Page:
Appropriate control experiments should be performed to make certain that the enzyme or, if it is in a suspension or solution, that an impurity in the enzyme suspension or solution does not interfere with the measurement. Thus, when a spectroscopic method is used for an equilibrium measurement (e.g., in an NAD/NADH coupled reaction), it has been customary to perform a control experiment in which the enzyme is added to the buffer to determine if there is a change in absorption. Clearly, if a change is observed, a correction must be applied. Note that if the enzyme is removed prior to the measurement of concentrations (e.g., filtration or use of a guard column in an HPLC), the enzyme itself should cause no interference with the measurement. Since interferences may also be caused by light scattering if the measurement is spectroscopic, centrifugation prior to measurement may be needed. However, it is good practice in any measurement to perform a control experiment to make certain that there is no interference from the enzyme or from the solution in which the enzyme may be situated.

3.9. Definition and establishment of chemical equilibrium

Loss of enzyme activity due to product inhibition and thermal instability can lead to a failure to achieve equilibrium and consequently large systematic errors in the measured values of equilibrium constants (both K and K′) for enzyme-catalyzed reactions. This matter requires a careful consideration in regards to the definition of chemical equilibrium, the approaches to equilibrium, and the various methods used to measure K and K′. Firstly, we shall assume that a state of equilibrium exists when the forward and reverse reactions proceed at the same rate. This occurs at a microscopic level and while the macroscopic concentrations of the reactants do not change at equilibrium, the system is not static on a microscopic level. Thus, a double arrow ([Graphic 1]) is sometimes used to denote a state of equilibrium for a reaction. And, the necessary macroscopic criteria for a demonstration that equilibrium has been achieved are that (1) the value of the reaction quotient Q does not change with time and (2) motion towards that value of Q has been demonstrated by a change in the value of Q from opposite directions of the reaction. This constitutes the operational definition of chemical equilibrium that is used in our discussion of the various methods used to measure equilibrium constants of enzyme-catalyzed reactions. Note that the aforementioned criteria cannot be met if the enzyme is not active. Also, the presence of side reactions in the reaction mixture is not a problem as long as the reaction of interest is at equilibrium. In such cases, the substances in the side reaction must not interfere with the measurement and one must properly account for any changes in concentrations of the substances in the reaction of interest due to the side reaction(s). In our discussion of the various methods used to measure equilibrium constants, we will use only the symbols K and Q with the understanding that the discussion also refers to K′ and Q′, respectively.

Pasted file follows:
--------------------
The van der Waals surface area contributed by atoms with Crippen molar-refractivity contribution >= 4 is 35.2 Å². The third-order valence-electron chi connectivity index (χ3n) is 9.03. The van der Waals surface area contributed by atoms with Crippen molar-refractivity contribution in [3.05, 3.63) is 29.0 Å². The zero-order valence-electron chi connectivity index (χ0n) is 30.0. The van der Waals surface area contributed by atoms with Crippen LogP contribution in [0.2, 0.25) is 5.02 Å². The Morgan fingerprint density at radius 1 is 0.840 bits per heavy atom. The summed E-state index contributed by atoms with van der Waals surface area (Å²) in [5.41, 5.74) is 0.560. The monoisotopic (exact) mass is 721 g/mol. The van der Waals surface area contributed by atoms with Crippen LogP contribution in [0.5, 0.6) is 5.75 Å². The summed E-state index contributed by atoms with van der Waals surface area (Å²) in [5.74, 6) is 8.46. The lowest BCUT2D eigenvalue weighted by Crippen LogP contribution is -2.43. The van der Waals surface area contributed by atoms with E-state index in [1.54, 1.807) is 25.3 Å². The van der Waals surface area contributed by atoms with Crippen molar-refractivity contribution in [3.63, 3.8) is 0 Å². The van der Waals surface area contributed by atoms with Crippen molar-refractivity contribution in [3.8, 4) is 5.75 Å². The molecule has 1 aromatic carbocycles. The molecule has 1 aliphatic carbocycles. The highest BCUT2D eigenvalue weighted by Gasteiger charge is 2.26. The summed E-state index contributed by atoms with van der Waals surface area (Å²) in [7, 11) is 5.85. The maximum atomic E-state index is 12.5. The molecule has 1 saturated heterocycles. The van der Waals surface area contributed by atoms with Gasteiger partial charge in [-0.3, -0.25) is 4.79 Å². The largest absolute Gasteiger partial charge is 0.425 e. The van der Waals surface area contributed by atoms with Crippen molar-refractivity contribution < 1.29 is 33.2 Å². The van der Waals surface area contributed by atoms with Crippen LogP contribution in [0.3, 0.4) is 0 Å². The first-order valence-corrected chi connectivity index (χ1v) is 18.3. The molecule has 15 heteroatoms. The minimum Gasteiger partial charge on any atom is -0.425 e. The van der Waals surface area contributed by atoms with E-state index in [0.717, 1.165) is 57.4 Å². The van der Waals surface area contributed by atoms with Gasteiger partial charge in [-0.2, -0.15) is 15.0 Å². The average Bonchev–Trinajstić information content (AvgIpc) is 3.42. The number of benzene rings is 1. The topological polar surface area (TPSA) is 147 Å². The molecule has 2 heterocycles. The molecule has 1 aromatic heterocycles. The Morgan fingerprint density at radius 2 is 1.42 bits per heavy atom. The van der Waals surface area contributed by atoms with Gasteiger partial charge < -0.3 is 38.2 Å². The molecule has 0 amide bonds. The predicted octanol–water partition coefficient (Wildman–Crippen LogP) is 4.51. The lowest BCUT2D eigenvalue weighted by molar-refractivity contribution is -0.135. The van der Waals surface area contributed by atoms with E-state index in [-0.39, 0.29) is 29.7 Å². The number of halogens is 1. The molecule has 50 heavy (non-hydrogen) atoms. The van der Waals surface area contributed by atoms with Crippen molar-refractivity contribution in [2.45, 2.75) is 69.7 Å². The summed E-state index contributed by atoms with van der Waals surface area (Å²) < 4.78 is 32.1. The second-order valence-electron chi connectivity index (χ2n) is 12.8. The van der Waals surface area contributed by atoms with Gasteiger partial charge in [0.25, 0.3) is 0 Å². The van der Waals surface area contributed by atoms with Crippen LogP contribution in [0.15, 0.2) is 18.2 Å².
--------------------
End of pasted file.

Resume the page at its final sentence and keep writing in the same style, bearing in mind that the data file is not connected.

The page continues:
A measurement that relies solely on the reaction quotient obtained from only one direction of reaction and a statement that the value of Q is not changing with time is insufficient evidence to establish that equilibrium has been achieved. The three rigorous methods that one can use for equilibrium measurements on enzyme-catalyzed reactions are now described.